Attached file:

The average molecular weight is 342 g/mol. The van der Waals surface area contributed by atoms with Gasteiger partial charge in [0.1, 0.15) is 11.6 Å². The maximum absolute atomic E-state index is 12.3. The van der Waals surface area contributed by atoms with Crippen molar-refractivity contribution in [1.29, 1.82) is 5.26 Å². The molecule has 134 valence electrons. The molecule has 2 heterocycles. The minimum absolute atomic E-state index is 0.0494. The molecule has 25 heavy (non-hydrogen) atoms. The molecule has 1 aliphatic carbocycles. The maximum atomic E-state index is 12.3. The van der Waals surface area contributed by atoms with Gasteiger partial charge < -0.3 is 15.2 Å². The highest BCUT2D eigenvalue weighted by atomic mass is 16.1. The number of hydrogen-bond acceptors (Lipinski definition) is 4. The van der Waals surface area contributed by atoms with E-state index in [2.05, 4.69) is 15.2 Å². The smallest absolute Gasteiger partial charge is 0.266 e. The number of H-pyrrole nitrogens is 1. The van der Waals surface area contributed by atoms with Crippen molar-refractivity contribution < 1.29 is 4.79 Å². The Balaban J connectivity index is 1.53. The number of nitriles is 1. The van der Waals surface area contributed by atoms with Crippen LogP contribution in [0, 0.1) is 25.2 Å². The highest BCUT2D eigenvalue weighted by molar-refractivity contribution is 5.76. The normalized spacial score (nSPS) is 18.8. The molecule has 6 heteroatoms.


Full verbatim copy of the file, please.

The average molecular weight is 342 g/mol. The van der Waals surface area contributed by atoms with Gasteiger partial charge in [0.1, 0.15) is 11.6 Å². The maximum absolute atomic E-state index is 12.3. The van der Waals surface area contributed by atoms with Crippen molar-refractivity contribution in [1.29, 1.82) is 5.26 Å². The molecule has 134 valence electrons. The molecule has 2 heterocycles. The minimum absolute atomic E-state index is 0.0494. The molecule has 25 heavy (non-hydrogen) atoms. The molecule has 1 aliphatic carbocycles. The maximum atomic E-state index is 12.3. The van der Waals surface area contributed by atoms with Gasteiger partial charge < -0.3 is 15.2 Å². The highest BCUT2D eigenvalue weighted by atomic mass is 16.1. The number of hydrogen-bond acceptors (Lipinski definition) is 4. The van der Waals surface area contributed by atoms with E-state index in [2.05, 4.69) is 15.2 Å². The smallest absolute Gasteiger partial charge is 0.266 e. The number of H-pyrrole nitrogens is 1. The van der Waals surface area contributed by atoms with Crippen molar-refractivity contribution < 1.29 is 4.79 Å². The Balaban J connectivity index is 1.53. The number of nitriles is 1. The van der Waals surface area contributed by atoms with Crippen LogP contribution in [0, 0.1) is 25.2 Å². The highest BCUT2D eigenvalue weighted by molar-refractivity contribution is 5.76. The normalized spacial score (nSPS) is 18.8. The molecule has 6 heteroatoms.